There are no announcements at present for expatriates, in terms of Work related injury, maternity and unemployment. A foreigner cannot be unemployed when they have a work visa. In addition, more countries are expected to conclude a totalisation agreement with China. The Impact on foreign employees will be better protection of rights and interests in certain cases, however, for majority of the foreign employees, there will be negative impact from a cash flow perspective and junior expatriate employees become less competitive due to cost consideratiion.
This article was prepared by International Accountants.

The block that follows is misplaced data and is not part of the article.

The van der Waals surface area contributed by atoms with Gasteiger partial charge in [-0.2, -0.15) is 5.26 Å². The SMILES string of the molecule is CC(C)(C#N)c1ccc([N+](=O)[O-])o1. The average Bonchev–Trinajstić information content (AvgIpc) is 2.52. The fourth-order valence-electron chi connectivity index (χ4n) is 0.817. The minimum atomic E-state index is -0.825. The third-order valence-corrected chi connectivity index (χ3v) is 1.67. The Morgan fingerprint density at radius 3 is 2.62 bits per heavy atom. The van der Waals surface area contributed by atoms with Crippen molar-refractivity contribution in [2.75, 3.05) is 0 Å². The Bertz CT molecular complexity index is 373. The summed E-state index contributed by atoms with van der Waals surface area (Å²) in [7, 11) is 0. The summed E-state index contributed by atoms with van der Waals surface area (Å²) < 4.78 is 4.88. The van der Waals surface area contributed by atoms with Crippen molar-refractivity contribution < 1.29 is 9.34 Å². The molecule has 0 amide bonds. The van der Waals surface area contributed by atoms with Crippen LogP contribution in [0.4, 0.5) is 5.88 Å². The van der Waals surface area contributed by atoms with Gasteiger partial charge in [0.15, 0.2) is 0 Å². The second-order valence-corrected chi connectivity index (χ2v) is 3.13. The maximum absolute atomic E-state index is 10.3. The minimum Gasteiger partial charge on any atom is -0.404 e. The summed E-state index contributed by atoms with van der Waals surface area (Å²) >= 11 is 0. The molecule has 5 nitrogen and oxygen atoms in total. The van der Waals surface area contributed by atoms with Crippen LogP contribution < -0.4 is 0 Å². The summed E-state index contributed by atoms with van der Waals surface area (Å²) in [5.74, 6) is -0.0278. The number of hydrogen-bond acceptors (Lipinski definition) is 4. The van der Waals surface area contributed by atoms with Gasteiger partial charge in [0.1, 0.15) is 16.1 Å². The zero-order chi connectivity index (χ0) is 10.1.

This article is intended for general information purposes only and is not intended to provide, and should not be used in lieu of, professional advice. The publisher assumes no liability for readers’ use of the information herein and readers are encouraged to seek professional assistance with regard to specific matters. Any conclusions or opinions are based on the specific facts and circumstances of a particular matter and therefore may not apply in all instances.